1 They evoke no ardor in the male breast.
2 If only he had the gallantry and ardor of the Tarleton boys or even the coarse impudence of Rhett Butler.
3 She married Frank Kennedy two weeks later after a whirlwind courtship which she blushingly told him left her too breathless to oppose his ardor any longer.
4 He fell in love, as men are in the habit of doing, and pressed his suit with an earnestness and an ardor which left nothing to be desired.
5 All of this, however, did not chill their ardor as much as might have been expected, because of the volubility of the agent.
6 From blind fear he went to the other extreme; he became reckless and indifferent, like all the rest of the men, who took but little thought of themselves in the ardor of their work.
7 "Though not at hand, fortunately for us," said Montcalm, without waiting, in his ardor, for the interpreter.
The Last of the Mohicans By James Fenimore CooperContext Highlight In CHAPTER 16
8 Heyward drew back, all his ardor to proceed seeming to vanish on the instant.
The Last of the Mohicans By James Fenimore CooperContext Highlight In CHAPTER 18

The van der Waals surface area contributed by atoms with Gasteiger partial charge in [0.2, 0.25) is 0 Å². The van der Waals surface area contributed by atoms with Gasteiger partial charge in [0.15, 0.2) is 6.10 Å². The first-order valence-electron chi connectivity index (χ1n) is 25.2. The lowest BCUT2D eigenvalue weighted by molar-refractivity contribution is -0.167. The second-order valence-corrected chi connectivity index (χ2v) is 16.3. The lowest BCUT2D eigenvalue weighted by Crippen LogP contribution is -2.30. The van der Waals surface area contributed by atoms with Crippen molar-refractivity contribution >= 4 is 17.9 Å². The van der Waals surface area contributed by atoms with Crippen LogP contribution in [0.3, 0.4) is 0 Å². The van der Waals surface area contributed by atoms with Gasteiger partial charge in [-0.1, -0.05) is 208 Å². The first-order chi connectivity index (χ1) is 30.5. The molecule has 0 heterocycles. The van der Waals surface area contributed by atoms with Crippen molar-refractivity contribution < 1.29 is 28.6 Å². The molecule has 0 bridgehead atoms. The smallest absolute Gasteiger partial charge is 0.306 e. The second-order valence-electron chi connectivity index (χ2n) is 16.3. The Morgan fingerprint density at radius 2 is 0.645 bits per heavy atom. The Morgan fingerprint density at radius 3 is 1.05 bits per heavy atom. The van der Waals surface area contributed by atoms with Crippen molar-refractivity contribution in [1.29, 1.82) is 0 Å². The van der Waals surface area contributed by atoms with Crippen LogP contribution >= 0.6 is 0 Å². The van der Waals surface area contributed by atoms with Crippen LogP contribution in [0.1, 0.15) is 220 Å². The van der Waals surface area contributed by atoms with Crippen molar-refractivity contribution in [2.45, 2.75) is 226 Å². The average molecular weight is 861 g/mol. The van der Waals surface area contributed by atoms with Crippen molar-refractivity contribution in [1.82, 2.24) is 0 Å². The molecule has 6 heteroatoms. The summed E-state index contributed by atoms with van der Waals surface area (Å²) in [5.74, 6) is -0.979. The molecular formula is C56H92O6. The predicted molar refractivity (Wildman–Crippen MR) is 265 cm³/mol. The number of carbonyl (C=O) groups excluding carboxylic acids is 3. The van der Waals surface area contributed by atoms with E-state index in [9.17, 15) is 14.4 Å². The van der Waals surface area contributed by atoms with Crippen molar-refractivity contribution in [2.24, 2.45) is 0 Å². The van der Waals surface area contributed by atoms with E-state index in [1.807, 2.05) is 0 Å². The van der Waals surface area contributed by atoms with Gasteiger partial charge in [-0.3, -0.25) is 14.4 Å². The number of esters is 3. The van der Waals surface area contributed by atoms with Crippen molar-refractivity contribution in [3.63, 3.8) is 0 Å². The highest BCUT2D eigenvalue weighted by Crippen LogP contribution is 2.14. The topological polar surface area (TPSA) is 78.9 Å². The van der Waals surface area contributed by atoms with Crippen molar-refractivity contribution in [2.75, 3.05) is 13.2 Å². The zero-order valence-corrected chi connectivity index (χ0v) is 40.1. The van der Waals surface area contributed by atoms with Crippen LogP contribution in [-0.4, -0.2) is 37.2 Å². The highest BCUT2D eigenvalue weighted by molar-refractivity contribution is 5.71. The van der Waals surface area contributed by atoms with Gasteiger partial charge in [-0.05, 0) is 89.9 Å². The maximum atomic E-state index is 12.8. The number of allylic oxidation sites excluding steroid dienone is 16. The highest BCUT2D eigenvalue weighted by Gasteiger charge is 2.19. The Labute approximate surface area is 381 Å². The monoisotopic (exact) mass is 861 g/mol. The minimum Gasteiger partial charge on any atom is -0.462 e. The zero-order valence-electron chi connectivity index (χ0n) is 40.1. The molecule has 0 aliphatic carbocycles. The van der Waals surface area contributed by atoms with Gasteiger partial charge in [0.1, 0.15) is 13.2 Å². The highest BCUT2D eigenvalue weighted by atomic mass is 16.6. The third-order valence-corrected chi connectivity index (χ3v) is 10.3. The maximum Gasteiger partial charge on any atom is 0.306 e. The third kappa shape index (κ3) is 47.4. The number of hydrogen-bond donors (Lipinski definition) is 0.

9 This in itself was enough to damp the ardor of my enthusiasm.
10 She had affected to look with some contempt upon the quality of his war ardor and patriotism.
11 Some ardor of the air which was causing the veteran commands to move with glee--almost with song--had infected the new regiment.
12 During the march the ardor which the youth had acquired when out of view of the field rapidly faded to nothing.
13 Ah, sire, you recompense but badly this poor young man, who has come so far, and with so much ardor, to give your majesty useful information.
The Count of Monte Cristo By Alexandre DumasContext Highlight In Chapter 10. The King's Closet at the Tuileries.
14 Villefort, being called on to prove the crime, was preparing his brief with the same ardor that he was accustomed to exercise when required to speak in criminal cases.
The Count of Monte Cristo By Alexandre DumasContext Highlight In Chapter 84. Beauchamp.
15 From fire to oil was a natural transition for burned fingers, and Amy fell to painting with undiminished ardor.